By Joyce Zhou and Yew Lun Tian
HONG KONG/BEIJING (Reuters) -Travellers streamed into China by air, land and sea on Sunday, many eager for long-awaited reunions, as Beijing opened borders that have been all but shut since the start of the COVID-19 pandemic.
After three years, mainland China opened sea and land crossings with Hong Kong and ended a requirement for incoming travellers to quarantine, dismantling a final pillar of a zero-COVID policy that had shielded China's 1.4 billion people from the virus but also cut them off from the rest of the world.
China's easing over the past month of one of the world's tightest COVID regimes followed historic protests against a policy that included frequent testing, curbs on movement and mass lockdowns that heavily damaged the second-biggest economy.
Long queues formed at the Hong Kong international airport's check-in counters for flights to mainland cities including Beijing, Tianjin and Xiamen. Hong Kong media outlets estimated that thousands were crossing.
“I'm so happy, so happy, so excited. I haven't seen my parents for many years," said Hong Kong resident Teresa Chow as she and dozens of other travellers prepared to cross into mainland China from Hong Kong's Lok Ma Chau checkpoint.
"My parents are not in good health and I couldn't go back to see them even when they had colon cancer, so I'm really happy to go back and see them now," she said.
Investors hope the reopening will reinvigorate a $17-trillion economy suffering its slowest growth in nearly half a century. But the abrupt policy reversal has triggered a massive wave of infections that is overwhelming some hospitals and causing business disruptions.
The border opening follows Saturday's start of "chun yun", the 40-day period of Lunar New Year travel, which before the pandemic was the world's largest annual migration, as people returned to their hometowns or took holidays with family.
Some 2 billion trips are expected this season, nearly double last year's movement and recovering to 70% of 2019 levels, the government says.
Many Chinese are also expected to start travelling abroad, a long-awaited shift for tourist spots in countries such as Thailand and Indonesia. But several governments - worried about China's COVID spike - are imposing curbs on travellers from the country.
Travel will not quickly return to pre-pandemic levels due to such factors as a dearth of international flights, analysts say.
China on Sunday resumed issuing passports and travel visas for mainland residents, and ordinary visas and residence permits for foreigners. Beijing has quotas on the number of people who can travel between Hong Kong and China each day.
At the Beijing Capital International Airport, families and friends exchanged emotional hugs and greetings with passengers arriving from places such as Hong Kong, Warsaw and Frankfurt, meetings impossible just a day earlier.
“I've been looking forward to the reopening for a long time. Finally we are reconnected with the world. I'm thrilled, I can't believe it’s happening,” said a businesswoman surnamed Shen, 55, who flew in from Hong Kong.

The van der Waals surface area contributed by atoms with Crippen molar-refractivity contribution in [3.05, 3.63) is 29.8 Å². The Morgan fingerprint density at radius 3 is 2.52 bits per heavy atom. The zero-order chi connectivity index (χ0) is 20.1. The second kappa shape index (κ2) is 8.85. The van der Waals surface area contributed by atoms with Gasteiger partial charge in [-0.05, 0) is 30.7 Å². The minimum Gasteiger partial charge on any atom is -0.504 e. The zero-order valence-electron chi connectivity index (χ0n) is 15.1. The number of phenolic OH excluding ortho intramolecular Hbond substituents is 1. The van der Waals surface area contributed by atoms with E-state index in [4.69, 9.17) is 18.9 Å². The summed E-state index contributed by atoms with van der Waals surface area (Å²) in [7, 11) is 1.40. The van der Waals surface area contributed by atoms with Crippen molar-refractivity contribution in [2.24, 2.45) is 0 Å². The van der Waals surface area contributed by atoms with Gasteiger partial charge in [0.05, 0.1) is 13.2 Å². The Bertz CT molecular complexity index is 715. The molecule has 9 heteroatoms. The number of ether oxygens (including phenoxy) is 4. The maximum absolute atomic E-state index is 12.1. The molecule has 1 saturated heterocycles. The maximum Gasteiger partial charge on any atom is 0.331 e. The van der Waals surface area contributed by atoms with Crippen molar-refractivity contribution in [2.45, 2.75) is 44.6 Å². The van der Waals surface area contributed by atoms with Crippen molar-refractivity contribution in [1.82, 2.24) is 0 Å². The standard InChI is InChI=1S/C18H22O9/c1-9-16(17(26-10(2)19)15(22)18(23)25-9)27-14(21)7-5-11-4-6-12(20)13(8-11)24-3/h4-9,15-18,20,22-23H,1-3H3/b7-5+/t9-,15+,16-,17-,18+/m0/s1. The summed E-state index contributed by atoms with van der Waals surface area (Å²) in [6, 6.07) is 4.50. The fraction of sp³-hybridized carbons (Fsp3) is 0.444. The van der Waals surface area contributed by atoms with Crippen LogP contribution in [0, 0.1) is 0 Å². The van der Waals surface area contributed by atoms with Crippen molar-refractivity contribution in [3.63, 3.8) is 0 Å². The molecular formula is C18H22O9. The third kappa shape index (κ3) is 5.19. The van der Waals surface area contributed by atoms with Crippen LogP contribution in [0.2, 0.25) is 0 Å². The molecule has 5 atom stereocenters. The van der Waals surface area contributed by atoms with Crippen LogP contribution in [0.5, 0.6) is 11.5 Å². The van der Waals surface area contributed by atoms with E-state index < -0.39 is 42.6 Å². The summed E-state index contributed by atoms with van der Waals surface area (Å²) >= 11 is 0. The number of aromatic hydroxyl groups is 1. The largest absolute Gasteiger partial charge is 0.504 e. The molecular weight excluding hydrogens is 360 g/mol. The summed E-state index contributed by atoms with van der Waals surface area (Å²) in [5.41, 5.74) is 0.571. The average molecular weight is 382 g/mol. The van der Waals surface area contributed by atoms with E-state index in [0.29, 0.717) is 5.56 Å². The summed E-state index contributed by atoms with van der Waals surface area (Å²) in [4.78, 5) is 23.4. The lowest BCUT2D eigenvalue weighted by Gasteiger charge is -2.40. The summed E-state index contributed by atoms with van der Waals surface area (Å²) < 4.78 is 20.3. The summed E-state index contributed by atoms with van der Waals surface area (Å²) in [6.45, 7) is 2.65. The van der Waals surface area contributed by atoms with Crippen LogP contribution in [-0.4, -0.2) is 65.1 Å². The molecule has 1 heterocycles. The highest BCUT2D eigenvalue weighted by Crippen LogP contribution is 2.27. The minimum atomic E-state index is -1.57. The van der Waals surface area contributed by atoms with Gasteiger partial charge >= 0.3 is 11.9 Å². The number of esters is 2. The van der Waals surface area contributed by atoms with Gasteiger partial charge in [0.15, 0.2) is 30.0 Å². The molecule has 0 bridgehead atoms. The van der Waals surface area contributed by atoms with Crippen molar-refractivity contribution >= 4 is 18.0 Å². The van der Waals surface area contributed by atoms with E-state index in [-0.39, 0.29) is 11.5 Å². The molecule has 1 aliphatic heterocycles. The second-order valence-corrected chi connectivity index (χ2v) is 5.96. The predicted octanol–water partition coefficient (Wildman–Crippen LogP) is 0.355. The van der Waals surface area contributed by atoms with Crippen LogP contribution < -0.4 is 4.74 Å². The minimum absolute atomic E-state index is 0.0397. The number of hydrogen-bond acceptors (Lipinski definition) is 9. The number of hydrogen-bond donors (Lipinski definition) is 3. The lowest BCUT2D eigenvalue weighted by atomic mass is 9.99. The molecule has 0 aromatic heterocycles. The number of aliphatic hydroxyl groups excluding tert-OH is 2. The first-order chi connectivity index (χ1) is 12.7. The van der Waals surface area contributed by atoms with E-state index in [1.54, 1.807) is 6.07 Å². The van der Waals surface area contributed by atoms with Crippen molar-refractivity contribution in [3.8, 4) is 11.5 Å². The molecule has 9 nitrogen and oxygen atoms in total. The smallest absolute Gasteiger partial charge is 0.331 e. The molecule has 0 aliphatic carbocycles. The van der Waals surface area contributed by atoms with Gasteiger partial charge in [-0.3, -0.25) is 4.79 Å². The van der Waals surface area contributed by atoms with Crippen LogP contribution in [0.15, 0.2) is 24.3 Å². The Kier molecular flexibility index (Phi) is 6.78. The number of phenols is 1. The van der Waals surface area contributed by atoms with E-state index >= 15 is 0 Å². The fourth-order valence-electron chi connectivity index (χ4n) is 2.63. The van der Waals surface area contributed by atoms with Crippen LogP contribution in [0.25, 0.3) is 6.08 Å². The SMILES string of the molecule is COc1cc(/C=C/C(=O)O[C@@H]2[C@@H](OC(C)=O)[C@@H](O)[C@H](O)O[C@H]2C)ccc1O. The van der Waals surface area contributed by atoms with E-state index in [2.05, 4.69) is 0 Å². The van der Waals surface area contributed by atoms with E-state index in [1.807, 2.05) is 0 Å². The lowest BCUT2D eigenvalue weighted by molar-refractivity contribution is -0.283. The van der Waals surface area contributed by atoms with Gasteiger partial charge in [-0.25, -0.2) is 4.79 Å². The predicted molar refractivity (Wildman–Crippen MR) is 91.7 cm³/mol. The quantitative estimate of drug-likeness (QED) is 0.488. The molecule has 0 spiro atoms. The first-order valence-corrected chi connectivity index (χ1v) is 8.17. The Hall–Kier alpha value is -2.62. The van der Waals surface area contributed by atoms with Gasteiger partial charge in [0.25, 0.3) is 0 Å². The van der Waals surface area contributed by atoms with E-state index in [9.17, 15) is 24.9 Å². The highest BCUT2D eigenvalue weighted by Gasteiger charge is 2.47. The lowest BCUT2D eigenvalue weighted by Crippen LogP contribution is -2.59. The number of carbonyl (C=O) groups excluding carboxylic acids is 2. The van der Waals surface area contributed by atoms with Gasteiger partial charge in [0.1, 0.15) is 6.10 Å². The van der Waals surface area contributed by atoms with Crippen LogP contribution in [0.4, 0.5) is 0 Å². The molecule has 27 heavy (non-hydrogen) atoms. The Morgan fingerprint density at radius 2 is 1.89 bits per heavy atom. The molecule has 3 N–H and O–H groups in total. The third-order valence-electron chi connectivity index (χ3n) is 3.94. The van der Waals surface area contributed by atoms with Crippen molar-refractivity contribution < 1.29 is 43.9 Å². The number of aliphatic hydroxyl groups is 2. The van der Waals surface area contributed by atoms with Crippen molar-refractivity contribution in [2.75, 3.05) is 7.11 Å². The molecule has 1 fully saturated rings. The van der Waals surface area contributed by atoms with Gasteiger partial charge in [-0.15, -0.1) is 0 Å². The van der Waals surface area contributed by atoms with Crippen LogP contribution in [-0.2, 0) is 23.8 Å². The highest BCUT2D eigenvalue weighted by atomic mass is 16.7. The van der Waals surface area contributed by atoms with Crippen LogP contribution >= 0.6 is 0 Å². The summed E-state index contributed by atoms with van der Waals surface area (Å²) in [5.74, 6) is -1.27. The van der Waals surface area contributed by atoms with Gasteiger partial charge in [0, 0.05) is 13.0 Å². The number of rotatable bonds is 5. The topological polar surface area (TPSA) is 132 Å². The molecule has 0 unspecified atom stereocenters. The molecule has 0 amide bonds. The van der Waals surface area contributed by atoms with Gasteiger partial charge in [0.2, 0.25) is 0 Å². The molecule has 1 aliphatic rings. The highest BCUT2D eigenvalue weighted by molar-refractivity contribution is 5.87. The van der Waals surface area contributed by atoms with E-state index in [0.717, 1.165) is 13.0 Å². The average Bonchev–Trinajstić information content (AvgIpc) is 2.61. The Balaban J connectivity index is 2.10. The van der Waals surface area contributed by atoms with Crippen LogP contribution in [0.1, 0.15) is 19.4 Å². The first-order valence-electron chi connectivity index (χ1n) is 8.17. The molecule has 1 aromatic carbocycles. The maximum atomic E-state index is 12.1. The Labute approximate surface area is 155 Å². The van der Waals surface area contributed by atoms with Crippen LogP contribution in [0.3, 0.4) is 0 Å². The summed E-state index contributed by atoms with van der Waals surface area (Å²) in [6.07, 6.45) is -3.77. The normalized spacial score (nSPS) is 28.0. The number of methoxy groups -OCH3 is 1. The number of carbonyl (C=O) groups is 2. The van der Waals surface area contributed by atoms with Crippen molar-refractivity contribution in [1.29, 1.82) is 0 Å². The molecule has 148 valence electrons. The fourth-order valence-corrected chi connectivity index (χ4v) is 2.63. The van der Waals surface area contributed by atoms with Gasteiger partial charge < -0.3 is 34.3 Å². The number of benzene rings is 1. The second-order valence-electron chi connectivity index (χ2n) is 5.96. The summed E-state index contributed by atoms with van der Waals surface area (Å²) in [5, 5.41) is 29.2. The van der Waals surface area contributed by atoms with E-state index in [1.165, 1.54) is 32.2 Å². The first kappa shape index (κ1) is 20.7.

Others waiting at the airport included a group of women with long-lens cameras hoping to catch glimpse of boy band Tempest, the first idol group from South Korea to enter China in three years.
“It’s so good to see them in person! They are much more handsome and taller than I expected,” said a 19-year-old who gave her name as Xiny, after chasing the seven-member group, who arrived in Beijing from Seoul.
CONCERNS OVER RURAL AREAS
China downgraded its COVID management to Category B from A, which had allowed local authorities to quarantine patients and their close contacts and lock down regions.
But concerns remain that the great migration of city workers to their hometowns and reopening of borders may cause a surge in infections in smaller towns and rural areas that are less-equipped with intensive-care beds and ventilators.
The World Health Organisation said on Wednesday that China's COVID data underrepresents the number of hospitalisations and deaths from the disease.
Chinese officials and state media defended the handling of the outbreak, playing down the severity of the surge and denouncing foreign travel requirements on Chinese residents.
Jiao Yahui, an official from the National Health Commission, said in an interview published by state broadcaster CCTV on Sunday that demand for emergency and critical care in China's large cities had likely peaked but was rising fast in small and midsize cities and rural areas due to the Lunar New Year travel.
Some 80% of ICU beds in China's top- and second-tier hospitals were in use, up from 54% on Dec. 25, she said, adding that the country's medical services to treat COVID were facing an "unprecedented challenge".
Health officials told a news conference they would not rule out the possibility of taking emergency COVID prevention measures such as suspending nonessential large-scale activities and business at large entertainment venues to deal with large outbreaks.
China's Center for Disease Control and Prevention announced two new daily COVID deaths on the mainland, compared with three a day earlier, bringing the official death toll to 5,269.
(Reporting by Joyce Zhou in Hong Kong, Yew Lun Tian and Josh Arslan in Beijing; Additional reporting by Tony Munroe in Hong Kong; Yingzhi Yang and Eve Wu in Beijing; Writing by Brenda Goh in Shanghai; Editing by William Mallard)